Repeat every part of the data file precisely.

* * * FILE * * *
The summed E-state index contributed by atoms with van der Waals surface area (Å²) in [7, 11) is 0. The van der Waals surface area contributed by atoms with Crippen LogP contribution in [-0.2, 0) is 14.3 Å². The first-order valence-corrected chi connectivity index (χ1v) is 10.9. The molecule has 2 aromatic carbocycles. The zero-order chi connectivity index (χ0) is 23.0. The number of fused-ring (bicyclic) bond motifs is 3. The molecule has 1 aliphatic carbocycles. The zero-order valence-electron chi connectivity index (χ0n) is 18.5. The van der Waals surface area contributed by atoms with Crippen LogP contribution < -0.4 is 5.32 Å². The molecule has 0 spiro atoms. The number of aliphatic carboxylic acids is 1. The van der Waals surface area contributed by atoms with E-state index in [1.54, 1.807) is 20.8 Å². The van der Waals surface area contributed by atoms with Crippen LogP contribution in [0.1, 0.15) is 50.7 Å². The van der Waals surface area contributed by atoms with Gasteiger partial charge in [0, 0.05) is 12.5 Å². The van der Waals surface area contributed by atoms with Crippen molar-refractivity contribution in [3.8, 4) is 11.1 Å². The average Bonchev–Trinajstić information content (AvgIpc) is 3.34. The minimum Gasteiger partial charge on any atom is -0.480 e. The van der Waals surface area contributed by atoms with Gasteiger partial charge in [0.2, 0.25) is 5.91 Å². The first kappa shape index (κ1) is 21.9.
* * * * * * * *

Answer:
The summed E-state index contributed by atoms with van der Waals surface area (Å²) in [7, 11) is 0. The van der Waals surface area contributed by atoms with Crippen LogP contribution in [-0.2, 0) is 14.3 Å². The first-order valence-corrected chi connectivity index (χ1v) is 10.9. The molecule has 2 aromatic carbocycles. The zero-order chi connectivity index (χ0) is 23.0. The number of fused-ring (bicyclic) bond motifs is 3. The molecule has 1 aliphatic carbocycles. The zero-order valence-electron chi connectivity index (χ0n) is 18.5. The van der Waals surface area contributed by atoms with Crippen LogP contribution < -0.4 is 5.32 Å². The molecule has 0 spiro atoms. The number of aliphatic carboxylic acids is 1. The van der Waals surface area contributed by atoms with E-state index in [1.54, 1.807) is 20.8 Å². The van der Waals surface area contributed by atoms with Crippen LogP contribution in [0.1, 0.15) is 50.7 Å². The van der Waals surface area contributed by atoms with Gasteiger partial charge in [0, 0.05) is 12.5 Å². The van der Waals surface area contributed by atoms with Crippen molar-refractivity contribution in [3.8, 4) is 11.1 Å². The average Bonchev–Trinajstić information content (AvgIpc) is 3.34. The minimum Gasteiger partial charge on any atom is -0.480 e. The van der Waals surface area contributed by atoms with Gasteiger partial charge in [0.2, 0.25) is 5.91 Å². The first kappa shape index (κ1) is 21.9.